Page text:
Thinking and Acting, Globally and Locally

A couple of days ago I heard that 11,000 people had contacted the organizers of housing for the pro-democracy activities in Quebec City next month during the April 20-22, Free Trade Area of the Americas (FTAA) summit of government leaders. The FTAA is the latest in the line of NAFTA, GATT, the World Trade Organization, the Multilateral Agreement on Investments and Fast Track. It’s another effort to legalize ever more extensive corporate destruction of the environmental protections, labor rights, health and safety laws and democratic rights we still have left.

It’s a good sign that so many people are going to Quebec to stand up against the corporate bully boys and their hired police. It’s a sign that the spirit of Seattle is very much alive and well.

Yet for some progressive organizers, these kinds of actions are seen as “activist luxuries.” These organizers believe that they are about the “real” work of organizing at a local level around the issues affecting grassroots people, whether it be in a community or at a workplace.

Perhaps one of the clearest expressions of this attitude is an article I read a couple of years ago written by a prominent, nationally-known leader of a populist, grassroots group that works very hard in mainly low-income communities around the issues affecting those communities.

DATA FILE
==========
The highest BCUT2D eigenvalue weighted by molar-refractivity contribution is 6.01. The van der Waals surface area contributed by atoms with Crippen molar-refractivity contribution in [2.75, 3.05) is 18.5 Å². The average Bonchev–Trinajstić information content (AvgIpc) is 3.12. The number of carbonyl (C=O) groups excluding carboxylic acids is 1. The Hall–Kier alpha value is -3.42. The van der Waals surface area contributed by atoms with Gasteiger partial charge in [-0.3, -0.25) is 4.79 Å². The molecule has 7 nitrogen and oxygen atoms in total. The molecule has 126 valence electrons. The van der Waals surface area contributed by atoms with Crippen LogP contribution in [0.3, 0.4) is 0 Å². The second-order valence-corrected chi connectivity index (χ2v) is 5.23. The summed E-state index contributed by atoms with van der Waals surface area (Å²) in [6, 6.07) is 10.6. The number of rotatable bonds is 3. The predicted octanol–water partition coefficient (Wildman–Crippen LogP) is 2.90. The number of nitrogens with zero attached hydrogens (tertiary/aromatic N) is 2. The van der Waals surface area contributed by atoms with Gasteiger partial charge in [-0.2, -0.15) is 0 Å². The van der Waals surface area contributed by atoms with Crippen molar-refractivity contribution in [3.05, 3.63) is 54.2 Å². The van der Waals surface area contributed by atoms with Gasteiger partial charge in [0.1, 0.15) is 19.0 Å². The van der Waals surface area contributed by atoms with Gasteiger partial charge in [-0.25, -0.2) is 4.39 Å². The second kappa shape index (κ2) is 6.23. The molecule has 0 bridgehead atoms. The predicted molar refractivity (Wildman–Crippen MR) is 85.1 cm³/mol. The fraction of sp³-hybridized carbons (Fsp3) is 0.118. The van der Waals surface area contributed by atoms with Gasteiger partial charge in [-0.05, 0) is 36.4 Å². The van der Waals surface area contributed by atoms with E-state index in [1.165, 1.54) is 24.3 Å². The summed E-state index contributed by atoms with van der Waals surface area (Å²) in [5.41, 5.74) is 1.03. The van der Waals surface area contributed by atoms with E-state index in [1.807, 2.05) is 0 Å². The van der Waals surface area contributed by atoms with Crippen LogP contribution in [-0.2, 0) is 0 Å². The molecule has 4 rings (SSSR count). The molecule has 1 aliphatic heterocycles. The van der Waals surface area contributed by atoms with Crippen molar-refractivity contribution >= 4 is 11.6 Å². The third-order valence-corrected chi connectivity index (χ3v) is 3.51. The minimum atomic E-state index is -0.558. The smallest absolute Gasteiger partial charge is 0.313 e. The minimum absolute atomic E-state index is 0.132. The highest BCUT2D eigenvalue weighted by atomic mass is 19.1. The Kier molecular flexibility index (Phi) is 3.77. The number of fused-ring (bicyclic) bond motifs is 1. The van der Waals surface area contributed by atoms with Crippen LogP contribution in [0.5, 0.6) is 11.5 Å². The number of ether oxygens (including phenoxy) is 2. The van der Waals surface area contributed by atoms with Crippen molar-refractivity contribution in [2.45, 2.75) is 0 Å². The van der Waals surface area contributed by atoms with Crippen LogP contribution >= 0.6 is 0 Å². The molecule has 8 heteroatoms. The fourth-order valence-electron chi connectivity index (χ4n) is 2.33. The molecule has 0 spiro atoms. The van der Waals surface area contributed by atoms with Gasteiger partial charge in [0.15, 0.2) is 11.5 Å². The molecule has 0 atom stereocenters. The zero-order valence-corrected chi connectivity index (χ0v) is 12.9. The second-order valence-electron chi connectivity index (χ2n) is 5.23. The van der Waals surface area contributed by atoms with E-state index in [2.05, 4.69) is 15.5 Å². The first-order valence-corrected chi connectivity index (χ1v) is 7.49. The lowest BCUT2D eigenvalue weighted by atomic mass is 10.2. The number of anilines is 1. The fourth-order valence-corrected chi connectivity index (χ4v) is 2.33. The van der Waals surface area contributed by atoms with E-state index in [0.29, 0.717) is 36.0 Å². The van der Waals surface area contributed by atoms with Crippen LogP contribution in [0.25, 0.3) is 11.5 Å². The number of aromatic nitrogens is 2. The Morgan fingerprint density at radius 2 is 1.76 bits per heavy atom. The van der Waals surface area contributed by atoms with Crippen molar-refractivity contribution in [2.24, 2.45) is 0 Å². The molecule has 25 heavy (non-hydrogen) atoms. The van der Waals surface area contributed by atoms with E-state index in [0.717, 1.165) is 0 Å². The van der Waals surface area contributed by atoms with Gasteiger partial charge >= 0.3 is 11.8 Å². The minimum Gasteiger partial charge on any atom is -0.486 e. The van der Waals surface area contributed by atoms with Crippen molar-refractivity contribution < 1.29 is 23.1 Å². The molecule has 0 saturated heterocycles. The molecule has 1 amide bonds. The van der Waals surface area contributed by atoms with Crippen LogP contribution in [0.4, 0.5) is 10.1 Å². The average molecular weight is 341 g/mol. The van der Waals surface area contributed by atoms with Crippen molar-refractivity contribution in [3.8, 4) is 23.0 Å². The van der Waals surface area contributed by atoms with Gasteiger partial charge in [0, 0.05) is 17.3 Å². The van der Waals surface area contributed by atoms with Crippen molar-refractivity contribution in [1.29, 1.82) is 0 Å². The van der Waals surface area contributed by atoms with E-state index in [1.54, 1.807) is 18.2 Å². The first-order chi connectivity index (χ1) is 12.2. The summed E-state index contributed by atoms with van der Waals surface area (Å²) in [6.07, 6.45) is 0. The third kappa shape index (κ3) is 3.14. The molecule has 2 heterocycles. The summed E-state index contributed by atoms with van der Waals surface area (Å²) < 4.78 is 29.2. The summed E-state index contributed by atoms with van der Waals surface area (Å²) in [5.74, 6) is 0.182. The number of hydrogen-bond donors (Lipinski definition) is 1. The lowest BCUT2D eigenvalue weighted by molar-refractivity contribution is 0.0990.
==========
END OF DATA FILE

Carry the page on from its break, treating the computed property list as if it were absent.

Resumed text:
This person–let’s call him Bill–described how, in the 1960’s, he had been active in the anti-Vietnam War movement until he had an experience in which grassroots people he had begun working with decided not to participate in an anti-war action of some kind Bill felt was important.
He ended up feeling out on a limb when he individually went ahead with participation in this action. In the article he described how he made a vow to himself that he would never again take part in a protest action unless he did so as part of a group of low-income, grassroots people.
And he went on to explain how he essentially left the anti-war movement to go work full-time as a community organizer.